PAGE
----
The NRMA launched its Ocean Dreaming 2 fast ferry which has been wrapped with livery created by Gomeroi artist and Nowra TAFE teacher Warwick Keen.
The artwork will adorn the vessel permanently as it provides whale watching tours outside Sydney.
Award winning local Aboriginal artist Warwick Keen said his work was an interpretation of the once traditional art practice of tree-carving utilised for ceremonial purposes.
At the boat's launch on Wednesday, June 9, the Nowra TAFE teacher of 13 years was giving a talk about his art when the ferry cruised up behind him.
"I didn't hear it coming. It stopped me from speaking because I saw the boat and I thought wow look at that," he said.
His cultivation of an artistic brand of wavy Aboriginal designs began 25 years ago, incorporating text within the last 15.
"I've almost got a branding of my own where I use a lot of that wavy line design and I utilise text to suit the context of the work that I'm working on," he said.
"In this project, I was given a list of Aboriginal place names in and around Sydney harbour and that's the text you see on the boat. The place names relate to the different clans that lived and still live in and around Sydney.
"The colours are drawn from traditional aboriginal art - so your colours are red ochre, yellow ochre, white (what's called pipe clay) and black."
The new-look vessel has been launched as part of the NRMA's contribution to the Sydney Solstice Festival and to kick off two new cruise experiences in partnership with Tribal Warrior - the Aboriginal Whale Watching Experience and Aboriginal Sky Dreaming Cruise.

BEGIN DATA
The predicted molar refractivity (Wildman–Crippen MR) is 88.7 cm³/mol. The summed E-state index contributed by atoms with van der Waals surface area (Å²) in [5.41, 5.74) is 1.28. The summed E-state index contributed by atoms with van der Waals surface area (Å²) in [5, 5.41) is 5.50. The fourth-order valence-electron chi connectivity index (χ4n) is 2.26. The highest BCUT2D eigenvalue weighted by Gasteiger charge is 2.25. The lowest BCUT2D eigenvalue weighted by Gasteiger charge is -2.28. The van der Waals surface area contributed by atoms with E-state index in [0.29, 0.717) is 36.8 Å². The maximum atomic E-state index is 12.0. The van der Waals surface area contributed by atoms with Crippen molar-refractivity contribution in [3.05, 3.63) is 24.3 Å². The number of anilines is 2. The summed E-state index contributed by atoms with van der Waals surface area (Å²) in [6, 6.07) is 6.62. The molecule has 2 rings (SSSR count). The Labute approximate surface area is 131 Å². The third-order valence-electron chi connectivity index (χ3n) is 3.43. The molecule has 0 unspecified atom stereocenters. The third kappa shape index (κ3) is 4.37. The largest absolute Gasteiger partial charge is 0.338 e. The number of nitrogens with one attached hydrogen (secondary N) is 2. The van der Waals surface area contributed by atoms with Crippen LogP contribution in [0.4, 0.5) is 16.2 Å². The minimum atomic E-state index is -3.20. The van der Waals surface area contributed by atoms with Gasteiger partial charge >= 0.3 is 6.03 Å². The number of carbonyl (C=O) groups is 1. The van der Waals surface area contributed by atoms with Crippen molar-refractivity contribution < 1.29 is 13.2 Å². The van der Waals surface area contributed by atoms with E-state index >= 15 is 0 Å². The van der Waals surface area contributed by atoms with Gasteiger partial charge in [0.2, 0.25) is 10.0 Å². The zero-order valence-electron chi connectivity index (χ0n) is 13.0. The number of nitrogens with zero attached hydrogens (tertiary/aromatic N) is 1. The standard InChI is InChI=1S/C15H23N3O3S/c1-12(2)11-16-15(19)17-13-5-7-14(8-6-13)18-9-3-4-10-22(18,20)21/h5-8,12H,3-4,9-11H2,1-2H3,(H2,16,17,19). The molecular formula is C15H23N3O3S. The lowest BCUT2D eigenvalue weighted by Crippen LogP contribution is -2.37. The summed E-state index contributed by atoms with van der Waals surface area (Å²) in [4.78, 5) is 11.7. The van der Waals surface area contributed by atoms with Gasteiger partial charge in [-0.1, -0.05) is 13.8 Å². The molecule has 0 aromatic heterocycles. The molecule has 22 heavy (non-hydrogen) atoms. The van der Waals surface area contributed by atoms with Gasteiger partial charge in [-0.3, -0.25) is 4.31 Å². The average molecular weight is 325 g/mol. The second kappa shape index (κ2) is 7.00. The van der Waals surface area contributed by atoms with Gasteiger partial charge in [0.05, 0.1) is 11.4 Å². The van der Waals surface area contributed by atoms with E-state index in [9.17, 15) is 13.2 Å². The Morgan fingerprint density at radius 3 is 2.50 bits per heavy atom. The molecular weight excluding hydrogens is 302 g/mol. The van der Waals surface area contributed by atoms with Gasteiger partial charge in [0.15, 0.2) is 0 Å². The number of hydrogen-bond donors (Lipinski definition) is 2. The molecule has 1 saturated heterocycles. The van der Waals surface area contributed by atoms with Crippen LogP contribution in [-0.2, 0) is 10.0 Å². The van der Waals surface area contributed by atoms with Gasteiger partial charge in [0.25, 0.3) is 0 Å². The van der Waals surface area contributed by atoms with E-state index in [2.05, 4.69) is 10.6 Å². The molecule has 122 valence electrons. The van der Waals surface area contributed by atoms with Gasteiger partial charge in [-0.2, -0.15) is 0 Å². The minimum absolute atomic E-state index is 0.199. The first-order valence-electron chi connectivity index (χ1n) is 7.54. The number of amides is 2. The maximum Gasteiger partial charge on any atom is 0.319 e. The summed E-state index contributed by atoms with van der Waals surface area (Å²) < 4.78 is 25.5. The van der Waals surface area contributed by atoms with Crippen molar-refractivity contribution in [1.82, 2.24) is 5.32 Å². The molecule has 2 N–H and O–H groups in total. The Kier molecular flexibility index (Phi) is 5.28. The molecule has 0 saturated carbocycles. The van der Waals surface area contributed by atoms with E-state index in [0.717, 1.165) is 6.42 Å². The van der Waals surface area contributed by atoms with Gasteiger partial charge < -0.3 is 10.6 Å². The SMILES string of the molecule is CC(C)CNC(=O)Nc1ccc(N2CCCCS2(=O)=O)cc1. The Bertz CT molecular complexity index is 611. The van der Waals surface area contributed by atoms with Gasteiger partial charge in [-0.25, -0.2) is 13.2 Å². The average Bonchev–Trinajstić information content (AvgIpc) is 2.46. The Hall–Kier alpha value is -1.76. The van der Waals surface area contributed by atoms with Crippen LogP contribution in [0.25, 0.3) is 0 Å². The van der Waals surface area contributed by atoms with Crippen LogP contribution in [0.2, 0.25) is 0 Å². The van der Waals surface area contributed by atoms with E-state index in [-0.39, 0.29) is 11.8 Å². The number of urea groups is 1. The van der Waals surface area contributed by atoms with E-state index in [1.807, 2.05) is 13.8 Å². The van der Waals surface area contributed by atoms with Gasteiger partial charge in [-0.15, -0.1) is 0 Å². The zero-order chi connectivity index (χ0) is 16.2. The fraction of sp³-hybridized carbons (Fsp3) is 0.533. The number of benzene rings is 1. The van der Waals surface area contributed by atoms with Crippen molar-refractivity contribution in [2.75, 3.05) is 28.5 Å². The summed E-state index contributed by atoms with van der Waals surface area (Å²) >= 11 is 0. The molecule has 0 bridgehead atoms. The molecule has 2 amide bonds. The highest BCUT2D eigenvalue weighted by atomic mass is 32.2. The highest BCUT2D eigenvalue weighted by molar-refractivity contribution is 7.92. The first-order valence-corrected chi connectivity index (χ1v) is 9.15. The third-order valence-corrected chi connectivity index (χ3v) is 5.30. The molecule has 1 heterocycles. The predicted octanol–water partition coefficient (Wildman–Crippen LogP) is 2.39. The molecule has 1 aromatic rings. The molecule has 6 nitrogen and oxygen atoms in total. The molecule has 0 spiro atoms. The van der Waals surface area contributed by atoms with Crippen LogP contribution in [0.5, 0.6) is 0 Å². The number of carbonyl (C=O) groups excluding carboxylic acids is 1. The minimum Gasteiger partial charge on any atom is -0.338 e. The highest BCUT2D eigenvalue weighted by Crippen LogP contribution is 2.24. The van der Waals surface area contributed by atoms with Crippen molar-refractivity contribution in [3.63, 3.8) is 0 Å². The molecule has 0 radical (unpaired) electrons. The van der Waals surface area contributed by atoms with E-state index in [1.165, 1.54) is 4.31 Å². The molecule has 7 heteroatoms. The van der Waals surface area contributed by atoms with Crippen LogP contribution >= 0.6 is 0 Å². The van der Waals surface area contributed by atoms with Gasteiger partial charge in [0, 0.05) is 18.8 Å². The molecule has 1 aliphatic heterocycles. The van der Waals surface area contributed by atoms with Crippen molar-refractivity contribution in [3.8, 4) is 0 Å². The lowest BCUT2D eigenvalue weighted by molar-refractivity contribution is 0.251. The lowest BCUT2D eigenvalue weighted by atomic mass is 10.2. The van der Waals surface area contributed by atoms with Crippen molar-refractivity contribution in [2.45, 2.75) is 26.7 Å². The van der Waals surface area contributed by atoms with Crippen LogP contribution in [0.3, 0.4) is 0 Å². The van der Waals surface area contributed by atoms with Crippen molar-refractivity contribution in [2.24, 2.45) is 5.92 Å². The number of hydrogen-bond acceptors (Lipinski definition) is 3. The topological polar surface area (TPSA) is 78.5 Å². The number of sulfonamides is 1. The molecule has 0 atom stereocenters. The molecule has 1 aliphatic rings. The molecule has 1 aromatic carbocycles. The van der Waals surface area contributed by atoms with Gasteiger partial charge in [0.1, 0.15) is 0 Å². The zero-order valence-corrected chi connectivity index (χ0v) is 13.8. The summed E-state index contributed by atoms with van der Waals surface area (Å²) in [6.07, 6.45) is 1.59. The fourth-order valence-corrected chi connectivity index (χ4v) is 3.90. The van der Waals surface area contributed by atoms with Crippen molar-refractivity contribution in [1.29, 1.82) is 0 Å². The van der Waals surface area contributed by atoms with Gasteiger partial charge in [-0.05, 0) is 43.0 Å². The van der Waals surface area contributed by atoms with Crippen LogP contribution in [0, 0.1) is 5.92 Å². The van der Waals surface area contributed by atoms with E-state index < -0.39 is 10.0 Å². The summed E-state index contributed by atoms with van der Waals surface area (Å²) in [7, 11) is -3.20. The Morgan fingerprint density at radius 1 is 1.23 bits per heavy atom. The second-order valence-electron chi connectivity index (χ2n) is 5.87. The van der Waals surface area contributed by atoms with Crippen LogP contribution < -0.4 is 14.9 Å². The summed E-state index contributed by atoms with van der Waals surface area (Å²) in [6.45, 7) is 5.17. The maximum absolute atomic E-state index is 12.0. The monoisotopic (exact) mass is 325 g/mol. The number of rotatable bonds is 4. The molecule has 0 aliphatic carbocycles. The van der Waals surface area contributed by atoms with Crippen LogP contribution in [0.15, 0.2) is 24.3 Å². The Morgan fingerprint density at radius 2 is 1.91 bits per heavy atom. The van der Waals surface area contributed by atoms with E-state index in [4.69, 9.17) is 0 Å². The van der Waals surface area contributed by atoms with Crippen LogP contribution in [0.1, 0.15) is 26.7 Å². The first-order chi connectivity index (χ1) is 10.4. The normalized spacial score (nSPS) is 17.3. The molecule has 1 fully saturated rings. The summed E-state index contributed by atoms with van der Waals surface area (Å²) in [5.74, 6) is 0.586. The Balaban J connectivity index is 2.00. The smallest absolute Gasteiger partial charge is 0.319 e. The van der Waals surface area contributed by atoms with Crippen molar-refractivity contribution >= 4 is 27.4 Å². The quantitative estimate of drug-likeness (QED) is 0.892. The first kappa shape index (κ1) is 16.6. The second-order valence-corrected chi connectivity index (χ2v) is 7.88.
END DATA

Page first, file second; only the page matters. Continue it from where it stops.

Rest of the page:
At the beginning of 2019, the NRMA in partnership with Urban Art Projects (UAP) approached Aboriginal artists to design the wraps of six ferries.
Mr Keen's successful entry involved manually drawing the designs onto templates of the different sections of the boat; the only time photoshop was used was to change the colours of each version he submitted.
Most of Mr Keen's work was done by the time COVID-19 caused the project to halt for 12 months as employees of UAP had to work from home.
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From start to finish - leaving out 12 months of COVID intervention - Mr Keen spent 20 hours a week for three or four months on the project all on top of teaching at TAFE.
Over the last four years, Mr Keen has completed a number of local major projects involving this art style, including a mural on Bomaderry Indoor Sporting Complex in 2019 in the theme of "coming together", an anti-graffiti project for Transport for NSW in Woonona in 2018 and a wrap for one of Fulton and Hogan's training hubs in 2019.
NRMA's Aboriginal Whale Watching will provide Sydney's iconic whale watching experience through a culturally unique lens, with a focus on the importance of whales to Aboriginal culture. Stories of land, water and sky will be told by Yuin Elder, Uncle Max Harrison and Dean Kelly.
Mr Keen said the purpose of the NRMA project was to mark its 100th year of service through an initiative of Aboriginal inclusivity involving the theme of reconciliation.
"I just think to have that artwork on the harbour is a significant acknowledgement for first nations people," he said.
"To be involved in this project on a grander scale has been significant for me from a personal as well as professional point of view."
Both experiences will run for the duration of the Sydney Solstice Festival until 20 June. At the end of the Festival, Ocean Dreaming 2 will revert back to providing whale watching and other tourism experiences throughout Sydney Harbour.